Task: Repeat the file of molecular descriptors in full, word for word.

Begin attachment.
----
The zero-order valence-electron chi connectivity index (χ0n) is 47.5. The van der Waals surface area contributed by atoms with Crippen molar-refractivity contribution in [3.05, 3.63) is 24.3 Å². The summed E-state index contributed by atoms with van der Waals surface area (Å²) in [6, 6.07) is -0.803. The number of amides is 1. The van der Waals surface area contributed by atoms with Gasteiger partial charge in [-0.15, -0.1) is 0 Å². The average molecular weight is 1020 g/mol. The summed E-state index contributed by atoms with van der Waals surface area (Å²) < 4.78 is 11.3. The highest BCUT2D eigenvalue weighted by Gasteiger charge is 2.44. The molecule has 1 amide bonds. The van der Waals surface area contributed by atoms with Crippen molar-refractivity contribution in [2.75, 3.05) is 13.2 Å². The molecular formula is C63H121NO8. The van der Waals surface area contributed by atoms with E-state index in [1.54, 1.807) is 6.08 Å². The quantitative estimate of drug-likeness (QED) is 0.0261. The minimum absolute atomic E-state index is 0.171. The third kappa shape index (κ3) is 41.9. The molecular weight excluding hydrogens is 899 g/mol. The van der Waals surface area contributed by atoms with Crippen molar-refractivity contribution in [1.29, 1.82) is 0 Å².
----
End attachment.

The zero-order valence-electron chi connectivity index (χ0n) is 47.5. The van der Waals surface area contributed by atoms with Crippen molar-refractivity contribution in [3.05, 3.63) is 24.3 Å². The summed E-state index contributed by atoms with van der Waals surface area (Å²) in [6, 6.07) is -0.803. The number of amides is 1. The van der Waals surface area contributed by atoms with Gasteiger partial charge in [-0.15, -0.1) is 0 Å². The average molecular weight is 1020 g/mol. The summed E-state index contributed by atoms with van der Waals surface area (Å²) < 4.78 is 11.3. The highest BCUT2D eigenvalue weighted by Gasteiger charge is 2.44. The molecule has 1 amide bonds. The van der Waals surface area contributed by atoms with Crippen molar-refractivity contribution in [2.75, 3.05) is 13.2 Å². The molecular formula is C63H121NO8. The van der Waals surface area contributed by atoms with E-state index in [1.54, 1.807) is 6.08 Å². The quantitative estimate of drug-likeness (QED) is 0.0261. The minimum absolute atomic E-state index is 0.171. The third kappa shape index (κ3) is 41.9. The molecular weight excluding hydrogens is 899 g/mol. The van der Waals surface area contributed by atoms with Crippen molar-refractivity contribution in [1.29, 1.82) is 0 Å².